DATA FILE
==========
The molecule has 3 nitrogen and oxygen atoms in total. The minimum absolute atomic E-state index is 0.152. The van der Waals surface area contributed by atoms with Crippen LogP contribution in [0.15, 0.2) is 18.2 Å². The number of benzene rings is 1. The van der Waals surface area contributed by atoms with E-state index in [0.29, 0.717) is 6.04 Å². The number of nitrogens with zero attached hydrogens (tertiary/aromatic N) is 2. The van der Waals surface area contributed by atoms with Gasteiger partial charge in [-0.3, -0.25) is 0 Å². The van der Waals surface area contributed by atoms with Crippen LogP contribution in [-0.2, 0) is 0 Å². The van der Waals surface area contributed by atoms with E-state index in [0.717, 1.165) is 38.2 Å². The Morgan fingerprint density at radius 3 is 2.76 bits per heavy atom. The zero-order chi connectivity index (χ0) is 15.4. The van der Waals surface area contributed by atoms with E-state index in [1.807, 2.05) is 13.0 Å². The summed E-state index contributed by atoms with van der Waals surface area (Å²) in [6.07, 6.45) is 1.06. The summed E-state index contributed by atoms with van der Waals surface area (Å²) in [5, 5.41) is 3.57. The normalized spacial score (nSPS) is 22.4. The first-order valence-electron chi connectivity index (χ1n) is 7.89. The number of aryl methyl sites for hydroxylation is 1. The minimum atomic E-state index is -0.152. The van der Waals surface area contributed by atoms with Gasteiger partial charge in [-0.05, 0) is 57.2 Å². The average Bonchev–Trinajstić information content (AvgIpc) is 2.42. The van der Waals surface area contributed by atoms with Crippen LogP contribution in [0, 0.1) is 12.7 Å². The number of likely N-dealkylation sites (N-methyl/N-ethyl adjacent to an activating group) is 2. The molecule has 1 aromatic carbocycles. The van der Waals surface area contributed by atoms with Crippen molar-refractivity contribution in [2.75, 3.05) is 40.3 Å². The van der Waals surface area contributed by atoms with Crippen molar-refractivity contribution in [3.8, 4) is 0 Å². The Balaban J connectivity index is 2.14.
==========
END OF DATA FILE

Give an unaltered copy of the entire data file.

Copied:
The molecule has 3 nitrogen and oxygen atoms in total. The minimum absolute atomic E-state index is 0.152. The van der Waals surface area contributed by atoms with Crippen LogP contribution in [0.15, 0.2) is 18.2 Å². The number of benzene rings is 1. The van der Waals surface area contributed by atoms with E-state index in [0.29, 0.717) is 6.04 Å². The number of nitrogens with zero attached hydrogens (tertiary/aromatic N) is 2. The van der Waals surface area contributed by atoms with Gasteiger partial charge in [-0.3, -0.25) is 0 Å². The van der Waals surface area contributed by atoms with Crippen LogP contribution in [-0.2, 0) is 0 Å². The van der Waals surface area contributed by atoms with E-state index in [0.717, 1.165) is 38.2 Å². The Morgan fingerprint density at radius 3 is 2.76 bits per heavy atom. The zero-order chi connectivity index (χ0) is 15.4. The van der Waals surface area contributed by atoms with E-state index in [1.807, 2.05) is 13.0 Å². The summed E-state index contributed by atoms with van der Waals surface area (Å²) in [6.07, 6.45) is 1.06. The summed E-state index contributed by atoms with van der Waals surface area (Å²) in [5, 5.41) is 3.57. The normalized spacial score (nSPS) is 22.4. The first-order valence-electron chi connectivity index (χ1n) is 7.89. The number of aryl methyl sites for hydroxylation is 1. The minimum atomic E-state index is -0.152. The van der Waals surface area contributed by atoms with Gasteiger partial charge in [-0.05, 0) is 57.2 Å². The average Bonchev–Trinajstić information content (AvgIpc) is 2.42. The van der Waals surface area contributed by atoms with Crippen LogP contribution in [0, 0.1) is 12.7 Å². The number of likely N-dealkylation sites (N-methyl/N-ethyl adjacent to an activating group) is 2. The molecule has 1 aromatic carbocycles. The van der Waals surface area contributed by atoms with Crippen molar-refractivity contribution in [2.75, 3.05) is 40.3 Å². The van der Waals surface area contributed by atoms with Crippen molar-refractivity contribution in [3.8, 4) is 0 Å². The Balaban J connectivity index is 2.14.